By  – Reporter, Pittsburgh Business Times

Pennsylvania next month will roll out a new app that will notify residents if they are close contacts of someone with a confirmed case of Covid-19.

Covid Alert Pa is being developed for the Pennsylvania Department of Health with the University of Pennsylvania, the Massachusetts Institute of Technology, and an Irish app maker called NearForm that built a Covid-19 tracker for the Irish government.

“This app uses Bluetooth technology to let a person know that they have been exposed to Covid-19 without compromising their identity or location,” said Dr. Rachel Levine, secretary of the Pennsylvania Department of Health. Levine made the announcement during a news conference Tuesday.

One of the persistent challenges in stemming the outbreak has been notifying people who have come within six feet of an infected person for a minimum of 15 minutes. It’s sometimes hard, for example, for people who are facing a Covid-19 diagnosis to tell a case investigator all the places they’ve been and for how long. And, said Levine, if an infected person had been in a store or a restaurant or somewhere else, it’s likely they didn’t know the names and contact numbers of everyone they were in contact with.

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The Irish Echo

Last year, two million visitors from North America visited the Emerald Isle.

That stunning figure – fully one-in-ten of all Americans who travelled to Europe on vacation made Ireland their destination — was the fruits of two decades of hard work by Tourism Ireland, the cross-border agency set up as part of the 1998 Good Friday Agreement.

Fast forward to the summer of 2020, however, and, courtesy of our new lodger Covid-19, the total number of American holiday-makers in Ireland would hardly fill a Paddywagon tour bus.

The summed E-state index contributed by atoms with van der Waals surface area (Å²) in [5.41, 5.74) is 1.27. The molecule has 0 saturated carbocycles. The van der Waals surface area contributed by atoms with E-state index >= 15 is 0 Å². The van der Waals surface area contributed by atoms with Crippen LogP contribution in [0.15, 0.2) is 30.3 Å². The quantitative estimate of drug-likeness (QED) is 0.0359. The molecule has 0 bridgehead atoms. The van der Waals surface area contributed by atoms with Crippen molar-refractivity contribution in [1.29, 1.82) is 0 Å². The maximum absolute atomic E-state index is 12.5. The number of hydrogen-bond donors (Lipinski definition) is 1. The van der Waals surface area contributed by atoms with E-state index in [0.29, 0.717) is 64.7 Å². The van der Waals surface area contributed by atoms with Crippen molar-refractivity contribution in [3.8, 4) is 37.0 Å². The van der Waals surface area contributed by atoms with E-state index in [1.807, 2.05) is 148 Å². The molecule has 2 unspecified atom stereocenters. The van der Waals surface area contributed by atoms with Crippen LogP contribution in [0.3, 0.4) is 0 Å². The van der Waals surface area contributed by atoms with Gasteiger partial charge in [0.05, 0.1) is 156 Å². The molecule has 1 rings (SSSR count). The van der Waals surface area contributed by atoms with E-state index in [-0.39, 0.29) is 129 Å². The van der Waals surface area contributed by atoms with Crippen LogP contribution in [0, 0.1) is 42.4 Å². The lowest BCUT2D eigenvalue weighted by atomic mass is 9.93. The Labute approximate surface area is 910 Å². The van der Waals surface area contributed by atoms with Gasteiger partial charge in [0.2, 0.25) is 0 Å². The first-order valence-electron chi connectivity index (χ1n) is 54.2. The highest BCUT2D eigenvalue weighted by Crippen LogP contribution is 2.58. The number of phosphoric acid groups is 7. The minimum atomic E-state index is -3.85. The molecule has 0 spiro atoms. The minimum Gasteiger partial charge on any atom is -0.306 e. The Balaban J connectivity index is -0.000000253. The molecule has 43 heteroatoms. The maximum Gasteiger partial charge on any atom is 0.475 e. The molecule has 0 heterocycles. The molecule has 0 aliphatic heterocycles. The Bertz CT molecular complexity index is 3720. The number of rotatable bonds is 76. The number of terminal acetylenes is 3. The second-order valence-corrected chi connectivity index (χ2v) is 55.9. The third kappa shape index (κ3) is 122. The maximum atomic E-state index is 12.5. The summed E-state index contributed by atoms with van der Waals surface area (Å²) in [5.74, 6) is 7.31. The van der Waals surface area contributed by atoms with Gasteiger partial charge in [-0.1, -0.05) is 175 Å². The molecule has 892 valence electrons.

For while there is no complete ban on travellers from the US travelling to Ireland — though that option is being mulled over in government corridors in Dublin — the necessity to quarantine for 14 days on arrival means only the bravest, long-stay vacationers are boarding the EI 104 from JFK to Dublin.

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HARRISBURG, Pennsylvania — A contact-tracing app that was downloaded by one-fifth of Ireland in 36 hours might undergo a pilot project in Pennsylvania that could go live in the coming weeks as part of an effort to more quickly contain coronavirus outbreaks by notifying people who may have been exposed, a state Health Department official said Wednesday.

The state Department of Health otherwise has said little about its plans for the app, other than it is seeking to introduce a mobile app and a $1.9 million contract with software developer NearForm Ltd of Ireland to deploy and maintain it.

At a hearing organized by state House Democrats, Lindsey Mauldin, a special assistant to state Health Secretary Dr. Rachel Levine, said department personnel are working with researchers from the University of Pennsylvania, Harvard and the Massachusetts Institute of Technology to figure out how to use the app in Pennsylvania.

Pennsylvania is also working with Delaware, and surrounding states could join, Mauldin told lawmakers.

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Cork cargo link shaves week off US supply chain
Irish pharma, drinks and dairy sail directly to Philadelphia in 10 days

Shawn Pogatchnik

Exports of pharmaceuticals, dairy goods and drinks are reaching American markets at record speed by sea since the launch of Ireland’s first direct shipping cargo link to the US.

John Kirkland, managing director of Independent Container Line (ICL), confirmed it is winning business from other routes since launching its weekly service from the deep-sea terminal at Ringaskiddy, Co Cork, bound for the US port of Chester, south-west of Philadelphia.

It is the first direct container service to the US from Ireland.

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